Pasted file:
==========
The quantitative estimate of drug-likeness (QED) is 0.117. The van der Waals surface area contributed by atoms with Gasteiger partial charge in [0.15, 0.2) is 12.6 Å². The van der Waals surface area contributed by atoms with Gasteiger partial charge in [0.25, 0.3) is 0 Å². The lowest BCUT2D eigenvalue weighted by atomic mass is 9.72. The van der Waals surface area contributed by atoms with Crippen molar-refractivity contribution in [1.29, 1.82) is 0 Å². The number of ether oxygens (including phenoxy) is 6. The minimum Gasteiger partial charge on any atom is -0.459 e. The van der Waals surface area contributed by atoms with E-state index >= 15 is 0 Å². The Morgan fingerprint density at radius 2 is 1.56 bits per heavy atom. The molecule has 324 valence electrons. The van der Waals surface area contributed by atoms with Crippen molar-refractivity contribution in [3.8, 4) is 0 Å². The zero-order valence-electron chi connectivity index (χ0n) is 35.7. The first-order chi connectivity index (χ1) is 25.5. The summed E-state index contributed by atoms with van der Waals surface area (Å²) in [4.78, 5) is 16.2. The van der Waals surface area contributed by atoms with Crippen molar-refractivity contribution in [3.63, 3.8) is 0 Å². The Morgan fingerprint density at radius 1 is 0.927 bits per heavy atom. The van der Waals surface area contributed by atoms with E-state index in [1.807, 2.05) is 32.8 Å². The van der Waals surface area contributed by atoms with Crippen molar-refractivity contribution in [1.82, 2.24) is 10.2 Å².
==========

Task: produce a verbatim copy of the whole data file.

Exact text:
The quantitative estimate of drug-likeness (QED) is 0.117. The van der Waals surface area contributed by atoms with Gasteiger partial charge in [0.15, 0.2) is 12.6 Å². The van der Waals surface area contributed by atoms with Gasteiger partial charge in [0.25, 0.3) is 0 Å². The lowest BCUT2D eigenvalue weighted by atomic mass is 9.72. The van der Waals surface area contributed by atoms with Crippen molar-refractivity contribution in [1.29, 1.82) is 0 Å². The number of ether oxygens (including phenoxy) is 6. The minimum Gasteiger partial charge on any atom is -0.459 e. The van der Waals surface area contributed by atoms with E-state index >= 15 is 0 Å². The Morgan fingerprint density at radius 2 is 1.56 bits per heavy atom. The molecule has 324 valence electrons. The van der Waals surface area contributed by atoms with Crippen molar-refractivity contribution in [3.8, 4) is 0 Å². The zero-order valence-electron chi connectivity index (χ0n) is 35.7. The first-order chi connectivity index (χ1) is 25.5. The summed E-state index contributed by atoms with van der Waals surface area (Å²) in [4.78, 5) is 16.2. The van der Waals surface area contributed by atoms with Crippen molar-refractivity contribution in [3.63, 3.8) is 0 Å². The Morgan fingerprint density at radius 1 is 0.927 bits per heavy atom. The van der Waals surface area contributed by atoms with E-state index in [1.807, 2.05) is 32.8 Å². The van der Waals surface area contributed by atoms with Crippen molar-refractivity contribution in [1.82, 2.24) is 10.2 Å².